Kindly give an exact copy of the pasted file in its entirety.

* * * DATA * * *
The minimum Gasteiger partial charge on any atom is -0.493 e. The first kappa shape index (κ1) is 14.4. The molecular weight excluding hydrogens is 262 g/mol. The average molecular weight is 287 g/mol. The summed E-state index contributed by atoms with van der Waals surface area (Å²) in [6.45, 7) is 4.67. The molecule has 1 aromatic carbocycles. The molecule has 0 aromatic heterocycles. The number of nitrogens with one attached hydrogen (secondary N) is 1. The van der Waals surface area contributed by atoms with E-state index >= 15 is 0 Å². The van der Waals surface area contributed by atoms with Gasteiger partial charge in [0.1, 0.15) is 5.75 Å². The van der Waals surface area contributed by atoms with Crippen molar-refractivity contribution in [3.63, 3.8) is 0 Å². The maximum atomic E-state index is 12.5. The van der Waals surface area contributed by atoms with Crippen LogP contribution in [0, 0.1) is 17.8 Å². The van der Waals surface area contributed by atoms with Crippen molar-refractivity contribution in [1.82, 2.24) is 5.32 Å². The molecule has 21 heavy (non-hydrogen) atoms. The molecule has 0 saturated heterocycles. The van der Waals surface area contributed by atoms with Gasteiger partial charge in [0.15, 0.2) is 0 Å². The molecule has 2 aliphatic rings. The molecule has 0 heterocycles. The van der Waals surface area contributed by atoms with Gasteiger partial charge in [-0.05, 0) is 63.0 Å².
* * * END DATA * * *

The minimum Gasteiger partial charge on any atom is -0.493 e. The first kappa shape index (κ1) is 14.4. The molecular weight excluding hydrogens is 262 g/mol. The average molecular weight is 287 g/mol. The summed E-state index contributed by atoms with van der Waals surface area (Å²) in [6.45, 7) is 4.67. The molecule has 1 aromatic carbocycles. The molecule has 0 aromatic heterocycles. The number of nitrogens with one attached hydrogen (secondary N) is 1. The van der Waals surface area contributed by atoms with E-state index >= 15 is 0 Å². The van der Waals surface area contributed by atoms with Gasteiger partial charge in [0.1, 0.15) is 5.75 Å². The van der Waals surface area contributed by atoms with Crippen molar-refractivity contribution in [3.63, 3.8) is 0 Å². The maximum atomic E-state index is 12.5. The van der Waals surface area contributed by atoms with Crippen LogP contribution in [0, 0.1) is 17.8 Å². The van der Waals surface area contributed by atoms with Crippen molar-refractivity contribution in [1.82, 2.24) is 5.32 Å². The molecule has 21 heavy (non-hydrogen) atoms. The molecule has 0 saturated heterocycles. The van der Waals surface area contributed by atoms with Gasteiger partial charge in [0.15, 0.2) is 0 Å². The molecule has 2 aliphatic rings. The molecule has 0 heterocycles. The van der Waals surface area contributed by atoms with Gasteiger partial charge in [-0.05, 0) is 63.0 Å².